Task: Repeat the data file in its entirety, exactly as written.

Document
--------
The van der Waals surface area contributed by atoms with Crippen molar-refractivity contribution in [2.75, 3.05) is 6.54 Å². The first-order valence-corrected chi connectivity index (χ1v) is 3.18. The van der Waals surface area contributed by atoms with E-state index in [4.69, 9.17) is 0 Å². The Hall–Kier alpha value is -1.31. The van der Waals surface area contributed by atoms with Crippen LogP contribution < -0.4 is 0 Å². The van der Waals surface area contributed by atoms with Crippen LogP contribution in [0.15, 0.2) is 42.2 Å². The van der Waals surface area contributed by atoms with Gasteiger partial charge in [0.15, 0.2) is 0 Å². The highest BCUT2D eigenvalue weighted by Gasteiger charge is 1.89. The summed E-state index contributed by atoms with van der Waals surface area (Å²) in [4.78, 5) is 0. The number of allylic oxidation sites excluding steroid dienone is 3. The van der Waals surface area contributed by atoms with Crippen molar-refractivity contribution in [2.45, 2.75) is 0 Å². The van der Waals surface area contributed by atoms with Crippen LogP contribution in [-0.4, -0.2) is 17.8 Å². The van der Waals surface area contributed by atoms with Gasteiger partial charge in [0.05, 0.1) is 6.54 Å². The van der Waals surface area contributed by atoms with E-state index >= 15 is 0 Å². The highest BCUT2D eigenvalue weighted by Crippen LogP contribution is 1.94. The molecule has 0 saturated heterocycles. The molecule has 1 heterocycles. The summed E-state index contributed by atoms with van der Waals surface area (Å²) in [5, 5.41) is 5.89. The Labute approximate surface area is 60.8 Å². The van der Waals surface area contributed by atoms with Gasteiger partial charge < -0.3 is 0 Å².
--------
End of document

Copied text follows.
The van der Waals surface area contributed by atoms with Crippen molar-refractivity contribution in [2.75, 3.05) is 6.54 Å². The first-order valence-corrected chi connectivity index (χ1v) is 3.18. The van der Waals surface area contributed by atoms with E-state index in [4.69, 9.17) is 0 Å². The Hall–Kier alpha value is -1.31. The van der Waals surface area contributed by atoms with Crippen LogP contribution < -0.4 is 0 Å². The van der Waals surface area contributed by atoms with Crippen LogP contribution in [0.15, 0.2) is 42.2 Å². The van der Waals surface area contributed by atoms with Gasteiger partial charge in [0.15, 0.2) is 0 Å². The highest BCUT2D eigenvalue weighted by Gasteiger charge is 1.89. The summed E-state index contributed by atoms with van der Waals surface area (Å²) in [4.78, 5) is 0. The number of allylic oxidation sites excluding steroid dienone is 3. The van der Waals surface area contributed by atoms with Crippen molar-refractivity contribution in [2.45, 2.75) is 0 Å². The van der Waals surface area contributed by atoms with Crippen LogP contribution in [-0.4, -0.2) is 17.8 Å². The van der Waals surface area contributed by atoms with Gasteiger partial charge in [0.05, 0.1) is 6.54 Å². The van der Waals surface area contributed by atoms with E-state index >= 15 is 0 Å². The highest BCUT2D eigenvalue weighted by Crippen LogP contribution is 1.94. The molecule has 0 saturated heterocycles. The molecule has 1 heterocycles. The summed E-state index contributed by atoms with van der Waals surface area (Å²) in [5, 5.41) is 5.89. The Labute approximate surface area is 60.8 Å². The van der Waals surface area contributed by atoms with Gasteiger partial charge < -0.3 is 0 Å².